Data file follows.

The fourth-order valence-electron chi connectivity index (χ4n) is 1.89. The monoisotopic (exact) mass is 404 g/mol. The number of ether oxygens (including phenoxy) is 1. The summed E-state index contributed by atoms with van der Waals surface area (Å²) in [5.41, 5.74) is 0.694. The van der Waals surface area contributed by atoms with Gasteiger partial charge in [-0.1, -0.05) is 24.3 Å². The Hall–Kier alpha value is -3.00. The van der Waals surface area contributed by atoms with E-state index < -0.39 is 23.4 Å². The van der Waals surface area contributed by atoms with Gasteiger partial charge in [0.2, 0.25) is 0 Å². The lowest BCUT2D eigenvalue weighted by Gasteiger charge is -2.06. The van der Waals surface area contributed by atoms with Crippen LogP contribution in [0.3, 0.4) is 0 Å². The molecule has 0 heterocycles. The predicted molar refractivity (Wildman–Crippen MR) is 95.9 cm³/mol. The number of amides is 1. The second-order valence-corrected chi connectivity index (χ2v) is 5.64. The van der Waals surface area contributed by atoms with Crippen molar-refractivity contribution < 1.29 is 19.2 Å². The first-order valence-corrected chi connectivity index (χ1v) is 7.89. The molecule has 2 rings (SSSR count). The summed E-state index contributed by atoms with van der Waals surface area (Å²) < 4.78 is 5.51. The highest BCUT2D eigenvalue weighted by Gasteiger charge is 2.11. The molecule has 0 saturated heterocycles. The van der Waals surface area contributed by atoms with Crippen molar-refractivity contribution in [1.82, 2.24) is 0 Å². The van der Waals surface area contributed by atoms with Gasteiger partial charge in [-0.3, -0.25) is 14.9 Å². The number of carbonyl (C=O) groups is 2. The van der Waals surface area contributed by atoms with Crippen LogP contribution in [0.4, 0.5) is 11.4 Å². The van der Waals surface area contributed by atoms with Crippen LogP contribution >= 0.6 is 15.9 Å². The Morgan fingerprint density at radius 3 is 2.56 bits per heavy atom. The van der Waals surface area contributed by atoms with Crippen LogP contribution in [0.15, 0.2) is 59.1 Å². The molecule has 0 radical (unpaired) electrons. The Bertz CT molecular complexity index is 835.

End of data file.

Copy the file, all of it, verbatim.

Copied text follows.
The fourth-order valence-electron chi connectivity index (χ4n) is 1.89. The monoisotopic (exact) mass is 404 g/mol. The number of ether oxygens (including phenoxy) is 1. The summed E-state index contributed by atoms with van der Waals surface area (Å²) in [5.41, 5.74) is 0.694. The van der Waals surface area contributed by atoms with Gasteiger partial charge in [-0.1, -0.05) is 24.3 Å². The Hall–Kier alpha value is -3.00. The van der Waals surface area contributed by atoms with E-state index < -0.39 is 23.4 Å². The van der Waals surface area contributed by atoms with Gasteiger partial charge in [0.2, 0.25) is 0 Å². The lowest BCUT2D eigenvalue weighted by Gasteiger charge is -2.06. The van der Waals surface area contributed by atoms with Crippen LogP contribution in [0.3, 0.4) is 0 Å². The molecule has 0 heterocycles. The predicted molar refractivity (Wildman–Crippen MR) is 95.9 cm³/mol. The number of amides is 1. The second-order valence-corrected chi connectivity index (χ2v) is 5.64. The van der Waals surface area contributed by atoms with Crippen molar-refractivity contribution < 1.29 is 19.2 Å². The first-order valence-corrected chi connectivity index (χ1v) is 7.89. The molecule has 2 rings (SSSR count). The summed E-state index contributed by atoms with van der Waals surface area (Å²) < 4.78 is 5.51. The highest BCUT2D eigenvalue weighted by Gasteiger charge is 2.11. The molecule has 0 saturated heterocycles. The van der Waals surface area contributed by atoms with Crippen molar-refractivity contribution in [1.82, 2.24) is 0 Å². The van der Waals surface area contributed by atoms with Gasteiger partial charge in [-0.3, -0.25) is 14.9 Å². The number of carbonyl (C=O) groups is 2. The van der Waals surface area contributed by atoms with Crippen LogP contribution in [0.4, 0.5) is 11.4 Å². The van der Waals surface area contributed by atoms with Crippen LogP contribution >= 0.6 is 15.9 Å². The Morgan fingerprint density at radius 3 is 2.56 bits per heavy atom. The van der Waals surface area contributed by atoms with Crippen LogP contribution in [0.15, 0.2) is 59.1 Å². The molecule has 0 radical (unpaired) electrons. The Bertz CT molecular complexity index is 835.